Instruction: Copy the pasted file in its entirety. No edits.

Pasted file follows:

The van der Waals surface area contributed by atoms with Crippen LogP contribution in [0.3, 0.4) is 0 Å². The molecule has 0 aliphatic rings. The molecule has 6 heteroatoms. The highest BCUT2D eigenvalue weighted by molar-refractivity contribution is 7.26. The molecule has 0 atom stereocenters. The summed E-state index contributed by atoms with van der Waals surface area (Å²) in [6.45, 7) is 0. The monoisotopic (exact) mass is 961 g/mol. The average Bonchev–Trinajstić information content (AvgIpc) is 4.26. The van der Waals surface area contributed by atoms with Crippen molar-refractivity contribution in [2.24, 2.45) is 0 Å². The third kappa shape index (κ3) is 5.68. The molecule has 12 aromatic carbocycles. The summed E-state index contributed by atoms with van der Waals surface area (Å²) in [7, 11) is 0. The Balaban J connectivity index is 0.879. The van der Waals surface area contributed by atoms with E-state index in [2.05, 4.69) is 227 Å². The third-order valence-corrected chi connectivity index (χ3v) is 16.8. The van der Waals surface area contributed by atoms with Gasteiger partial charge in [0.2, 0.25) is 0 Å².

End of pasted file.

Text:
The van der Waals surface area contributed by atoms with Crippen LogP contribution in [0.3, 0.4) is 0 Å². The molecule has 0 aliphatic rings. The molecule has 6 heteroatoms. The highest BCUT2D eigenvalue weighted by molar-refractivity contribution is 7.26. The molecule has 0 atom stereocenters. The summed E-state index contributed by atoms with van der Waals surface area (Å²) in [6.45, 7) is 0. The monoisotopic (exact) mass is 961 g/mol. The average Bonchev–Trinajstić information content (AvgIpc) is 4.26. The van der Waals surface area contributed by atoms with Crippen molar-refractivity contribution in [2.24, 2.45) is 0 Å². The third kappa shape index (κ3) is 5.68. The molecule has 12 aromatic carbocycles. The summed E-state index contributed by atoms with van der Waals surface area (Å²) in [7, 11) is 0. The Balaban J connectivity index is 0.879. The van der Waals surface area contributed by atoms with E-state index in [2.05, 4.69) is 227 Å². The third-order valence-corrected chi connectivity index (χ3v) is 16.8. The van der Waals surface area contributed by atoms with Gasteiger partial charge in [0.2, 0.25) is 0 Å².